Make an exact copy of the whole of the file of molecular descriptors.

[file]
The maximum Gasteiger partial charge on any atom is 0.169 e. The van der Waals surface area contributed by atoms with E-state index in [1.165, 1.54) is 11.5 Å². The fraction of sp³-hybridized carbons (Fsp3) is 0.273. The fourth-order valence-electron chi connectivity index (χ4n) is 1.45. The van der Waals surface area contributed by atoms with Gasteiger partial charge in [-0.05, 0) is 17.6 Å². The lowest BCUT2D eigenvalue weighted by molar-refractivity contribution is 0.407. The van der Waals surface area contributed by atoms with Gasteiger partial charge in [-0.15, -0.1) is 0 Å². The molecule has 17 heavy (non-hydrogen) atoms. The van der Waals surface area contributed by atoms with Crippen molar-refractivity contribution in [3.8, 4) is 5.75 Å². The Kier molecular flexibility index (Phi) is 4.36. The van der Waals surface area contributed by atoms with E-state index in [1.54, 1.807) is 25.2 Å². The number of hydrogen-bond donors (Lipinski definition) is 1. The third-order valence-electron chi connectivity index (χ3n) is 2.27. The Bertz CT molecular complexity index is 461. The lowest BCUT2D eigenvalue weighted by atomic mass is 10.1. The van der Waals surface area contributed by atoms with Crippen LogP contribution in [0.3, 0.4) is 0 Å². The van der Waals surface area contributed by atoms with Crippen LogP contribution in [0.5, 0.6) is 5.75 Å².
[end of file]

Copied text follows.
The maximum Gasteiger partial charge on any atom is 0.169 e. The van der Waals surface area contributed by atoms with E-state index in [1.165, 1.54) is 11.5 Å². The fraction of sp³-hybridized carbons (Fsp3) is 0.273. The fourth-order valence-electron chi connectivity index (χ4n) is 1.45. The van der Waals surface area contributed by atoms with Gasteiger partial charge in [-0.05, 0) is 17.6 Å². The lowest BCUT2D eigenvalue weighted by molar-refractivity contribution is 0.407. The van der Waals surface area contributed by atoms with Gasteiger partial charge in [-0.15, -0.1) is 0 Å². The molecule has 17 heavy (non-hydrogen) atoms. The van der Waals surface area contributed by atoms with Crippen molar-refractivity contribution in [3.8, 4) is 5.75 Å². The Kier molecular flexibility index (Phi) is 4.36. The van der Waals surface area contributed by atoms with E-state index in [1.54, 1.807) is 25.2 Å². The number of hydrogen-bond donors (Lipinski definition) is 1. The third-order valence-electron chi connectivity index (χ3n) is 2.27. The Bertz CT molecular complexity index is 461. The lowest BCUT2D eigenvalue weighted by atomic mass is 10.1. The van der Waals surface area contributed by atoms with Crippen LogP contribution in [0.3, 0.4) is 0 Å². The van der Waals surface area contributed by atoms with Crippen LogP contribution in [0.5, 0.6) is 5.75 Å².